“The reason for the statement was to try to articulate the importance of smart charging. But, in any infrastructure, if you plan for and model for the worst, that allows you to set the right objectives… One of the things that we were trying to articulate in that piece was that, if everybody in the whole country had an electric car, everybody took them home at exactly the same time and everybody charged them at exactly the same time, which is completely unrealistic, that is the worst, worst case.
“Therefore, it was trying to articulate the reason for understanding usage patterns, but also understanding smart charging, in order to mitigate those. Would we ever see that demand? I am not a betting man, but the probability is close on zero,” he said emphatically.
He also explained that a possible peak addition of 8GW in 2030 as a result of 9 million EVs would, in fact, really just require 4GW of new generation in 12 years’ time due to the use of smart charging. Considering the Automated and Electric Vehicles Bill seeks to ensure that only these chargers will be sold in the UK, it’s fair to say this is a likely forecast.
Considering new generation is meant to increase naturally by far more than this in the same period, and Cooper even added that existing transformers and infrastructure could be used to accommodate even the most expensive charge point locations, it is difficult to see what GMB is afraid of.
The union told CEN for this blog that by its own admission, National Grid has said the 30GW could occur, although again failing to acknowledge Cooper’s comments that this is extremely unlikely. It did concede that it could only be 4GW but that this would still amount to “another Hinkley and a bit”.
Its good then that by the time Hinkley arrives it could just be in time for our 2050 peak demand concerns, with alternative (and renewable) sources mixed with falls in demand across the board elsewhere filling the gap. But of course, as GMB also told CEN, “Nobody can predict the future.”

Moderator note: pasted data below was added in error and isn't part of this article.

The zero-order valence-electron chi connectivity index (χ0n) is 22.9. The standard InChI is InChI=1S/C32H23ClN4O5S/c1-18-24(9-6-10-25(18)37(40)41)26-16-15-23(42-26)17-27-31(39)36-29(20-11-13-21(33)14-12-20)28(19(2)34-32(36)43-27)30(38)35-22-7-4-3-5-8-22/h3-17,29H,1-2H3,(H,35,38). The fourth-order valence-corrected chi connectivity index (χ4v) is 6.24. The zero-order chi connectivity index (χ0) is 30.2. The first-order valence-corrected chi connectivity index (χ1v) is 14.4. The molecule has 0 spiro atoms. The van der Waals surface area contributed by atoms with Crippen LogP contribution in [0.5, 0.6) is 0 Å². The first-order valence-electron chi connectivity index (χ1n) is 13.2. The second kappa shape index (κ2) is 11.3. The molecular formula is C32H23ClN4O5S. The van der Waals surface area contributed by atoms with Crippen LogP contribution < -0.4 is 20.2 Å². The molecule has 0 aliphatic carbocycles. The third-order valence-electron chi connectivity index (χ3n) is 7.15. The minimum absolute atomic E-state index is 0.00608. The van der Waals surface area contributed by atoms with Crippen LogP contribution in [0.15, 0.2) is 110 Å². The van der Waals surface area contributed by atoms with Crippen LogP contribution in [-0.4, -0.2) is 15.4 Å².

What is the alternative?
“When National Grid wraps up a warm welcome to the end of sales of new petrol and diesel cars by 2040 with vital upgrades to motorway service station electricity infrastructure, it is not being upfront,” Bowden said.
Is Cooper not being upfront by saying capacity and infrastructure is ready to accommodate these locations now? He says money will be needed for sure, but is not laying down the law in where this should come from. Well, at least not during this session. But Cooper has previously suggested that a charge on drivers of £0.60 a year could raise the cash needed for grid and DNOs to deliver the connections needed for rapid motorway charging. Where was GMB’s pearl-clutching response then?
Bowden went on to add: “When Grid says the more rapid roll out of EV’s ‘could be facilitated by the close alignment of the transmission and motorway networks’, what they really mean is with some extra cash.”
Do they though? Or are they just pointing to an infrastructure need in the future that will ultimately have to be paid for by someone? The government announced in the 2017 Budget that a £400 million fund would be raised to invest in charging infrastructure; GMB may be worried about bill payers, but what about tax payers?
GMB told CEN that National Grid is not being upfront about the fact that who pays for the infrastructure is a decision for government and could include general taxation; but is it really for the system operator to point this out? Surely the trade union should be calling on Whitehall to open the issue up for discussion.
It’s response went on to say that Grid was arguing that the cost of the necessary infrastructure for EVs – again referencing “many, many billions of pounds” without pointing to what figure they were referring to – must be found from somewhere other than its own profits.
Ultimately, we all pay for everything either through taxes or bills. That is the state of how energy infrastructure investments are made, with National Grid managing the system and calculating how much the impact of additional connections or technologies will cost to incorporate. It may be too late to point a finger at them and say it’s not fair.
But okay, if GMB and any others are concerned about where this necessary investment will come from I would ask; what is the alternative? With various estimates putting 1 million EVs on UK roads by 2022, 5 million by 2027 and 9 million by 2030, let’s hope GMB or someone else can offer one.